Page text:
How to celebrate your birthday in Sweden?
The clock marked 8:00 p.m. and the doorbell rang, it was a cold rainy day of February but I was wearing a colorful dress and a flower in the side of my hair. I opened the door, the first guests had arrived, just on time, I thought to myself.
Grattis på födelsedagen! They said (which is the Swedish phrase for Congratulations or Happy birthday!) and gave me a hug and some flowers. I knew already it was going to be a very fun night and yes, it was.
Since I can remember my birthday has always been a ‘big thing’, mostly because coming from a Latin culture, we like to celebrate everything, especially birthdays! From house parties, to theme events or going out with friends. A birthday celebration is an open window to a new culture. It’s the perfect time to get together with all the people that mean a lot for you and have fun together.
Celebrating in Sweden was no exception, it’s super fun to celebrate with new friends and have a break from classes and the daily routines. For my last birthday the theme was: Tropical, to bring a bit of my culture to Sweden, but now I’m curious how is the other way around, so I did a little research about how to celebrate your birthday like a Swede.
Celebrate your birthday like a Swede
Embracing the traditions and culture from your host country its always a good idea. So, I asked around to my Swedish friends and this is what you need to do to celebrate your birthday “the Swedish way”.
My friend Mattias said most of the traditions depend on how old you are. “When you’re a child you invite all of your friends and your classmates and you have a birthday party with hot dogs and cake! When you’re older you usually party, inviting friends and family over for dinner. If you turn 50 or another even number (20, 30, 40), you usually travel somewhere! I know plenty of people that went to New York for example!”
I also asked to another friend Malin and she said it might be a little different depending on your families tradition, “but I’m used to being woken up in the morning by my family singing happy birthday (”ja må du leva” in Swedish) and bringing me presents I open in bed. Then we usually have birthday celebration with relatives in the evening with dinner and cake”.
You’re also expected to bring your own birthday cake to work and as a student, bring some candies to share with the class (I thought it should be the other way around but, oh well hahah)!
Green cake? Yes.
Talking about cakes, the traditional cake is the princess tarta. But don’t get fooled by the green outside made out of marzipan, it’s actually very tasty and super sweet. It’s made of: alternating layers of airy sponge cake, pastry cream, and a thick-domed layer of whipped cream. Yummm!
Hurra, hurra, hurra, hurra!
If you have been in Sweden for a few months already you probably have noticed that Swedes love to sing (Midsummer celebrations, crayfish party, St. Lucia, etc.), and this is not the exception, so expect the “ja, må han/hon leva” song (the happy birthday song), which means: Yes, may he/she live! And then it follows Yes, may he/she live for a hundred years! And repeat. At the end everyone says hurra, hurra, hurra, hurra (4 times, don’t forget)!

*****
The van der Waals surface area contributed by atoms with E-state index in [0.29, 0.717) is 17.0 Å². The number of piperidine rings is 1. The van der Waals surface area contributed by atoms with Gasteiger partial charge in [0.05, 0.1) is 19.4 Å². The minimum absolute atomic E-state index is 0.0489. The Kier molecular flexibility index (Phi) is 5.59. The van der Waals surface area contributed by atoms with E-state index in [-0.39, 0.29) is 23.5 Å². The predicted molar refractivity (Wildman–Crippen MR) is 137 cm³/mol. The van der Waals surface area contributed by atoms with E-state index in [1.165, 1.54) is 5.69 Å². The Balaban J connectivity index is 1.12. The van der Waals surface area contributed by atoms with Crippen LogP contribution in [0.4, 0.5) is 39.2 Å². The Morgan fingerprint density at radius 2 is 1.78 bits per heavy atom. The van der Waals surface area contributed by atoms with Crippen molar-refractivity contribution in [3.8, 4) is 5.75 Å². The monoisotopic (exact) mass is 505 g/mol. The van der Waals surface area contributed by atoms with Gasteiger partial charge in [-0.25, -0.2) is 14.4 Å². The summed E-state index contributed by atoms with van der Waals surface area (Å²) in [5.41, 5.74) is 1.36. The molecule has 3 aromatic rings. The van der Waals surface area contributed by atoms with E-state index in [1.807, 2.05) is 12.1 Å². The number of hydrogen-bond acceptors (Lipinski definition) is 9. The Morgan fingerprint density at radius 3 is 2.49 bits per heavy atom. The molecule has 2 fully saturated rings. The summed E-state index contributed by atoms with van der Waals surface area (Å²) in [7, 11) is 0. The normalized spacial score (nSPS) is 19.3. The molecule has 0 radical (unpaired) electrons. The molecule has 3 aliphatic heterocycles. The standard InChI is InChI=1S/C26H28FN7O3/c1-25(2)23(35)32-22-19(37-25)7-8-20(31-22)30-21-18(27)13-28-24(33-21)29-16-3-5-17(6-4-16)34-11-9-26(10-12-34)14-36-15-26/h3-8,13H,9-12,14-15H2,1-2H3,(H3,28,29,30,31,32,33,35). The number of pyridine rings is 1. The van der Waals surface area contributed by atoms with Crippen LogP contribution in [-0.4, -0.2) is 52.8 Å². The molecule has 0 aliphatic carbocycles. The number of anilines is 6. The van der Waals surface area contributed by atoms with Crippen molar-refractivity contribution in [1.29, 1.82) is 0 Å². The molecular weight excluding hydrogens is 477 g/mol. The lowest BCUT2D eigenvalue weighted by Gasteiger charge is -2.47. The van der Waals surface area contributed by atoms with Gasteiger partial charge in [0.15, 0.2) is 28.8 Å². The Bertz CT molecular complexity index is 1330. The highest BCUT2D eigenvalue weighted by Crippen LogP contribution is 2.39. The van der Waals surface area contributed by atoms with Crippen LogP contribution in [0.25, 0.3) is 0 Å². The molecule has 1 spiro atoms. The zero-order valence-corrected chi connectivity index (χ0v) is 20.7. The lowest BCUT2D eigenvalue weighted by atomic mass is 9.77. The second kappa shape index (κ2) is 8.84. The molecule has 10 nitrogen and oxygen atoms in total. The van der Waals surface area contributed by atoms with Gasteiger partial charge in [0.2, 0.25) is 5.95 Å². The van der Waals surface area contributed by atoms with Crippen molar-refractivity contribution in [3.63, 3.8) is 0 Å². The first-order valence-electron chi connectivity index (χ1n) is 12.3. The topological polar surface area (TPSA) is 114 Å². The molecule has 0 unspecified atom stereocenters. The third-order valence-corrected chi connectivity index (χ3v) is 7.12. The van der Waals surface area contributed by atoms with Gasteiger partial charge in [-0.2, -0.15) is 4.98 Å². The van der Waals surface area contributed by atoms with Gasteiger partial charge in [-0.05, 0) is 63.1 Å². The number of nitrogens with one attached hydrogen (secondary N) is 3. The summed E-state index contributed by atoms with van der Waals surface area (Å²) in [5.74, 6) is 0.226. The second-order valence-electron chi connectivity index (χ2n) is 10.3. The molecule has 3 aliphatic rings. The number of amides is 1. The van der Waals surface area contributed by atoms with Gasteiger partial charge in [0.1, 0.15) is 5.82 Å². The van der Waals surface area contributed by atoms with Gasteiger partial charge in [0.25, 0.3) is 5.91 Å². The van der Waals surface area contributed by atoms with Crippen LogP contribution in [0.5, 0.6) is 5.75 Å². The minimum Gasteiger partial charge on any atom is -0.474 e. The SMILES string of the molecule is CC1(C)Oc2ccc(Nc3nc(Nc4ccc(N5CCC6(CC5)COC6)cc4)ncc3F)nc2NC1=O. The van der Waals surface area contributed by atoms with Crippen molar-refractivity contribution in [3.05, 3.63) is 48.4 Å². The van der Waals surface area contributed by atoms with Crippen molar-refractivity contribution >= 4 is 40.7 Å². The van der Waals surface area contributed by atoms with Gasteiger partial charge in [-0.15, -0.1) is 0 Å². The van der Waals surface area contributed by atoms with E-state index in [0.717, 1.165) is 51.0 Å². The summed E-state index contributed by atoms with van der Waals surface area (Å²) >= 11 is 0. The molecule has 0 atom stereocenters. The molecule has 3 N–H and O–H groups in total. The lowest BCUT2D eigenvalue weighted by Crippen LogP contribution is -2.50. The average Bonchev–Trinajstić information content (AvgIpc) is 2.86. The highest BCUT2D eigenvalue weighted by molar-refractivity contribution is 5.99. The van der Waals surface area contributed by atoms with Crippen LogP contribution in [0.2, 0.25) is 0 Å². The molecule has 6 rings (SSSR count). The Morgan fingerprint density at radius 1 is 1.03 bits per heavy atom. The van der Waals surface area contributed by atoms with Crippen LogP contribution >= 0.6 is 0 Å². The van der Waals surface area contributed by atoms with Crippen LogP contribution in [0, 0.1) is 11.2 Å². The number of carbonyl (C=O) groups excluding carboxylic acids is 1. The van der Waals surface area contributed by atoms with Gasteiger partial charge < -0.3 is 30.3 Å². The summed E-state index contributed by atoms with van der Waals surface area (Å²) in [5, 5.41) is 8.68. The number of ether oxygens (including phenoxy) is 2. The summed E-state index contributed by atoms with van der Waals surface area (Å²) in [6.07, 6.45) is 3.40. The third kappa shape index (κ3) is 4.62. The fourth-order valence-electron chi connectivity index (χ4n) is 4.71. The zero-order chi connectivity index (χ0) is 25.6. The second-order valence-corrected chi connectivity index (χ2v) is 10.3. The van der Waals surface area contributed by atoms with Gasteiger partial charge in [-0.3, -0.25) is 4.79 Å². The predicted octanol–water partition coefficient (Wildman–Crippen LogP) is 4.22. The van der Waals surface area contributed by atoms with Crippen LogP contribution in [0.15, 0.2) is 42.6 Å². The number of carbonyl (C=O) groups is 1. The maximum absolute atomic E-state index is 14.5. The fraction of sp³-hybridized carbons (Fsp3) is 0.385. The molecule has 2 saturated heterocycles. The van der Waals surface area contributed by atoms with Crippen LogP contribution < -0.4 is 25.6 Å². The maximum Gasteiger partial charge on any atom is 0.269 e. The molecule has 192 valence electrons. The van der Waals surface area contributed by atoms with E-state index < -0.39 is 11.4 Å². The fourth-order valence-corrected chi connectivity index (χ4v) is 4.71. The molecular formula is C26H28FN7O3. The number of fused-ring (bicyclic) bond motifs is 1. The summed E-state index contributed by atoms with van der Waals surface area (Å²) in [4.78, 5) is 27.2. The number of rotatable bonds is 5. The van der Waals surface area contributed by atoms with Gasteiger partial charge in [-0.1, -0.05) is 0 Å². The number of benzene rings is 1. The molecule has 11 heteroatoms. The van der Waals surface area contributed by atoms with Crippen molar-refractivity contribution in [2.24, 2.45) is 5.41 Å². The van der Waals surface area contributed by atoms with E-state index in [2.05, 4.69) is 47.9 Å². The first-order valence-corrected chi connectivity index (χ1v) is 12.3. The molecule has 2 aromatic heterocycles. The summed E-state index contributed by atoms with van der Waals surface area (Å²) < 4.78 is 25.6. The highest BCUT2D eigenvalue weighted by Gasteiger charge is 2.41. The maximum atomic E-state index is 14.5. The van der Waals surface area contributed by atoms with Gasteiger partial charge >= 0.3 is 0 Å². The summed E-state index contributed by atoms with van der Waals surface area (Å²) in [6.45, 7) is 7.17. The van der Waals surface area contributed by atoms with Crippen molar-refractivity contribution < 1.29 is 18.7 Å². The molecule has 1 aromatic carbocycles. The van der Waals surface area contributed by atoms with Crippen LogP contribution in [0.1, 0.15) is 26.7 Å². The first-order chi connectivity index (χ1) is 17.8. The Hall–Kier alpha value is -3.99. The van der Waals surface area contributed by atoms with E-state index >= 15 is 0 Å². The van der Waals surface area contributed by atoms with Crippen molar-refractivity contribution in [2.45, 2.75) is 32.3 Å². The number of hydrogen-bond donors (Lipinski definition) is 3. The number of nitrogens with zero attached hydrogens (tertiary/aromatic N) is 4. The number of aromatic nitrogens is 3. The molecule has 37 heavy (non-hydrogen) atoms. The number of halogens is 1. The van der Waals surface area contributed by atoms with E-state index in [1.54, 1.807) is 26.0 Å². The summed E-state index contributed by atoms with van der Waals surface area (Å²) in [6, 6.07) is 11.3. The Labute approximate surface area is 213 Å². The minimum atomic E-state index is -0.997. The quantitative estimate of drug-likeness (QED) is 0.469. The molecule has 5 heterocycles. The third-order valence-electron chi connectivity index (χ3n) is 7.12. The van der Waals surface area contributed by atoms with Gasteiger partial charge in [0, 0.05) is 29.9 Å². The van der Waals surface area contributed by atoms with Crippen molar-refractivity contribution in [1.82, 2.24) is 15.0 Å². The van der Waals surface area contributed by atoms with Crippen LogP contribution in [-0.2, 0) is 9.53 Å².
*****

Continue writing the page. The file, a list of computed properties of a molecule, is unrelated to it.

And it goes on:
Breakfast in bed and hissing the flag
As Malin said many people also get breakfast in bed, and they also hiss the flag! – Most Swedish have a flagpole in their backyard and if not, they usually have a small wooden flag pole to put on the tray or a table.
Regarding gifts there’s nothing specific you are expected to give (or ,if it is your birthday, to get), flowers or chocolates are the most common, and sometimes a birthday card, but regarding cards “We usually have cards with the age on, making fun of how old you get!”, said Mattias.
Is your birthday coming soon? Here are few things to keep in mind.
Choose the date with time and (ideally) make a Facebook event with the people you want to invite or any other way you prefer, but make sure they are aware about the date and time. Last year I left the planning for last minute and it turned out the day I wanted to do it was already taken with other event from one of my classmates so I ended up having to celebrate on a week day.
If you live in a student corridor you can reserve the common area for your guests. Its also common in Lund go to an “after party” to a student nation. It all depends in what you feel like doing or what you enjoy.
The most common is to offer some snacks, cake and non-alcoholic drinks and you can tell the rest of the guests to bring any additional drinks they want (the student way, so your $ won’t fly away!). Back home I used to buy a cake, but apparently here this is considered that you didn’t try “hard enough” so ideally is better if you bake it yourself, or let someone else bake it for you! 😉
Theme birthdays are always fun and as an international student people will always be curious of things that are “typical” where you come from. Last year I asked my guests to dress according to the occasion (“Tropical”, so lots of colors and prints!) I made a playlist of Caribbean rhythms and let me tell you… it was very very fun! I taught my friends some dancing lessons and we had a real cultural exchange.
Spotify got your back for this! Create a playlist of your favourite tunes and share it with your guests so they can also add some songs and there’s something for everyone. If you have a theme birthday tell them about the idea so the songs go according to it.
When everything is set and done there’s only one last thing left to do: ENJOY!!
How do you celebrate birthdays in your country? Do you have any cool idea of how to celebrate your birthday in Sweden or when living abroad? Let me know in the comments.
Today is my birthday and this year the theme is: Glitter!, to fight the last weeks of winter with some sparkle. But this year I’m looking forward to include some of the Swedish traditions as well. Hurra, hurra, hurra! 🙂